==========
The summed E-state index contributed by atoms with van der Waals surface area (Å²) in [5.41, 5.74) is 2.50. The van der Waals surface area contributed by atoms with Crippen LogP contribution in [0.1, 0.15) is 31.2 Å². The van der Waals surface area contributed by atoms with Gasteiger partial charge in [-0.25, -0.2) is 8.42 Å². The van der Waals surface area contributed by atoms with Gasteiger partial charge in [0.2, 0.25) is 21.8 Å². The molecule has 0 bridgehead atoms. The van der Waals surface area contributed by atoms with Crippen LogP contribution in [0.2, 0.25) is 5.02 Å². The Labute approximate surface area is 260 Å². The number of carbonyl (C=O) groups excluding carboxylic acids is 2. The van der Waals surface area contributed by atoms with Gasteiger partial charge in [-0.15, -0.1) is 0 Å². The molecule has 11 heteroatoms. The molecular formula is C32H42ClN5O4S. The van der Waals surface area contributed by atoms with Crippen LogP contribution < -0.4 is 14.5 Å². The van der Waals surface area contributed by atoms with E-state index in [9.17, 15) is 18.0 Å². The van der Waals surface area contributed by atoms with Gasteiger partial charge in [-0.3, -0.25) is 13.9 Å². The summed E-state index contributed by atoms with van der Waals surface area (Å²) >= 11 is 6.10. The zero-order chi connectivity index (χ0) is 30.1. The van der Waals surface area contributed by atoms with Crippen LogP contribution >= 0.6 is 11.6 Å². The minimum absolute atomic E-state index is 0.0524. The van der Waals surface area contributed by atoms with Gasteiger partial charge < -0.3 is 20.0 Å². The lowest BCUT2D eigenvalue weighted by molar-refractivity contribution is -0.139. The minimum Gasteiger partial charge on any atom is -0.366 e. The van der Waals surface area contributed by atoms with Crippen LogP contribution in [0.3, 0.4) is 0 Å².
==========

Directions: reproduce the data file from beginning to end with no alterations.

The summed E-state index contributed by atoms with van der Waals surface area (Å²) in [5.41, 5.74) is 2.50. The van der Waals surface area contributed by atoms with Crippen LogP contribution in [0.1, 0.15) is 31.2 Å². The van der Waals surface area contributed by atoms with Gasteiger partial charge in [-0.25, -0.2) is 8.42 Å². The van der Waals surface area contributed by atoms with Gasteiger partial charge in [0.2, 0.25) is 21.8 Å². The molecule has 0 bridgehead atoms. The van der Waals surface area contributed by atoms with Crippen LogP contribution in [0.2, 0.25) is 5.02 Å². The Labute approximate surface area is 260 Å². The number of carbonyl (C=O) groups excluding carboxylic acids is 2. The van der Waals surface area contributed by atoms with Gasteiger partial charge in [-0.15, -0.1) is 0 Å². The molecule has 11 heteroatoms. The molecular formula is C32H42ClN5O4S. The van der Waals surface area contributed by atoms with Crippen LogP contribution < -0.4 is 14.5 Å². The van der Waals surface area contributed by atoms with E-state index in [9.17, 15) is 18.0 Å². The van der Waals surface area contributed by atoms with Gasteiger partial charge in [-0.3, -0.25) is 13.9 Å². The summed E-state index contributed by atoms with van der Waals surface area (Å²) >= 11 is 6.10. The zero-order chi connectivity index (χ0) is 30.1. The van der Waals surface area contributed by atoms with Crippen LogP contribution >= 0.6 is 11.6 Å². The minimum absolute atomic E-state index is 0.0524. The van der Waals surface area contributed by atoms with Gasteiger partial charge < -0.3 is 20.0 Å². The lowest BCUT2D eigenvalue weighted by molar-refractivity contribution is -0.139. The minimum Gasteiger partial charge on any atom is -0.366 e. The van der Waals surface area contributed by atoms with Crippen LogP contribution in [0.3, 0.4) is 0 Å².